– Men are perceived as more likely than women to share advice and tips on career and work (47%), financial management (46%), and purchasing new products (62%).
Common sense starts at home with mom and dad
Home is not only where the heart is. Eighty-three percent of Americans say they learned common sense growing up, primarily from their parents. A large percentage of those who learned it growing up also felt they learned it from teachers (59%) and other relatives (53%).
– About a quarter say they learned common sense from siblings (26%) and coaches (23%).
– Men are more likely to report that they learned from coaches (31%, compared to 13% of women).
Finding common sense in your community
Americans are divided on the ease of finding common sense in their communities. Only 10 percent believe that it’s “very easy” to find people in their local community with whom they can share practical advice.
On the other hand, some Americans are more familiar with where they can get practical advice in their communities. For instance, according to the survey, people in Boise, Salt Lake City and San Antonio think it’s easy to find people in their community with whom they can share tips. Whereas, residents of Los Angeles and Denver say it is more challenging to know who to go to in their cities.
Because most Americans aren’t sure where to go in their communities for practical advice, it’s no surprise they don’t seek common-sense advice very often.
Common Sense Tour
That helps explain why SCOTT created the Common Sense Community in 2004, an online resource for everyday common-sense tips and information. The web site, www.ScottCommonSense.com , has become so popular that SCOTT decided to turn this “virtual” forum into reality by hitting the road with an interactive experience.
The House that Common Sense Built is a traveling home that brings the everyday common-sense solutions from the online community to life. Just like the Common Sense Community, people can discover and share useful common-sense solutions that will improve their everyday life and common sense. The House and the online community offer:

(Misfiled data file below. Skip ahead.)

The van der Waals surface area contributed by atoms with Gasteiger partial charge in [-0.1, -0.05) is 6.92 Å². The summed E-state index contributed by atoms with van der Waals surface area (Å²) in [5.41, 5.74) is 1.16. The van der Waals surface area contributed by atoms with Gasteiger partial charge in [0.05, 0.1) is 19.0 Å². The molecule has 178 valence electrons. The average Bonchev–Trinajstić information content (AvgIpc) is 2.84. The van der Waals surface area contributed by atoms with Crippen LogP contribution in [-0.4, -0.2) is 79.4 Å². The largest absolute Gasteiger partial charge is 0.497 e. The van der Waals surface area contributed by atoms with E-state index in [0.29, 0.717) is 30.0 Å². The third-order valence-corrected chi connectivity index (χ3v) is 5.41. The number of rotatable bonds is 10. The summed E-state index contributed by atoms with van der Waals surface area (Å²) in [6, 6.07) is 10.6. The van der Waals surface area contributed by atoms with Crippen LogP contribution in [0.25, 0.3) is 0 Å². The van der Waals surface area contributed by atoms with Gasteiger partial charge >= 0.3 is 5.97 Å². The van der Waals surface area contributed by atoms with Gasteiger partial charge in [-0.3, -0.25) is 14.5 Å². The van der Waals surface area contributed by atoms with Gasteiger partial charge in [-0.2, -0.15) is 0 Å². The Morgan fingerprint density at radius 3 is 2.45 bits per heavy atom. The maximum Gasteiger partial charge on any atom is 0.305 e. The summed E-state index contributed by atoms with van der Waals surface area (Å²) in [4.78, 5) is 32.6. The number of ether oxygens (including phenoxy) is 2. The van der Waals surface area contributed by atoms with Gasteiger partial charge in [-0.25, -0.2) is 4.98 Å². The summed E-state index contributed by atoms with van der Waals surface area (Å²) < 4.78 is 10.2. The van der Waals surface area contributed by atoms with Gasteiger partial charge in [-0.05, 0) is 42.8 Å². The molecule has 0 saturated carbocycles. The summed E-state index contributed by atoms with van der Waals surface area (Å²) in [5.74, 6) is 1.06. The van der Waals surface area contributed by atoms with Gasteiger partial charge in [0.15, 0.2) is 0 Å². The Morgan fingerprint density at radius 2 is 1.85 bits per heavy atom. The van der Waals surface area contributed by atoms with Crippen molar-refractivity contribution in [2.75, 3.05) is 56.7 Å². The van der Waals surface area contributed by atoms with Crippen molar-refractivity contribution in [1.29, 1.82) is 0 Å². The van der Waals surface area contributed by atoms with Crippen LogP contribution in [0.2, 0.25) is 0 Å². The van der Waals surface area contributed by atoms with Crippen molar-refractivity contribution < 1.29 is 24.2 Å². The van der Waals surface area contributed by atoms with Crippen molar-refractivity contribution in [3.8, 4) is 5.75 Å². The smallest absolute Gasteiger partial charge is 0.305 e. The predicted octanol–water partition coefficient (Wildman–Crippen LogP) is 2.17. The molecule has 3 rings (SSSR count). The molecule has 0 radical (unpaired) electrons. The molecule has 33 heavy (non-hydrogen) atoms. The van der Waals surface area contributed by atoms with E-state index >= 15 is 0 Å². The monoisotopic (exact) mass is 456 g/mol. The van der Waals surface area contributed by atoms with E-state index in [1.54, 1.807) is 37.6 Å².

– Time-saving strategies that create room for the things you love
– Easy organizing solutions that take only 10 –minutes
– Neat and clean tips that’ll save time on big cleaning tasks
–Healthful hints that improve your mind, body and soul
Inside the House that Common Sense Built, people can visit four rooms: the living room, bedroom, kitchen and bathroom. Each room provides a sharing space where unique common-sense tips are exchanged, building and strengthening common sense across the country.
About SCOTT products
SCOTT Products, including paper tissues, towels and napkins, is one of the largest manufacturers of tissues and napkins in the world. It is part of the Kimberly-Clark Corporation family of global brands, which play an indispensable part of life for people in more than 150 countries. Every day, 1.3 billion people - almost a quarter of the world’s population - trust Kimberly-Clark brands to enhance their health, hygiene and well-being. Besides SCOTT, the brands include KLEENEX®, HUGGIES®, PULL-UPS®, KOTEX® and DEPEND®. The Dallas-based company holds the No. 1 or No. 2 brand position in more than 80 countries. To keep up with the latest Kimberly-Clark news and to learn more about the company’s 132-year history of innovation, visit www.kimberly-clark.com .
About Habitat for Humanity
Habitat for Humanity, based in Americus, GA., is an ecumenical Christian ministry dedicated to eliminating poverty housing. By the end of 2005, Habitat will have built its 200,00th house and more than one million people will be living in Habitat homes they helped build and are buying through no-profit, zero-interest mortgages. www.habitat.org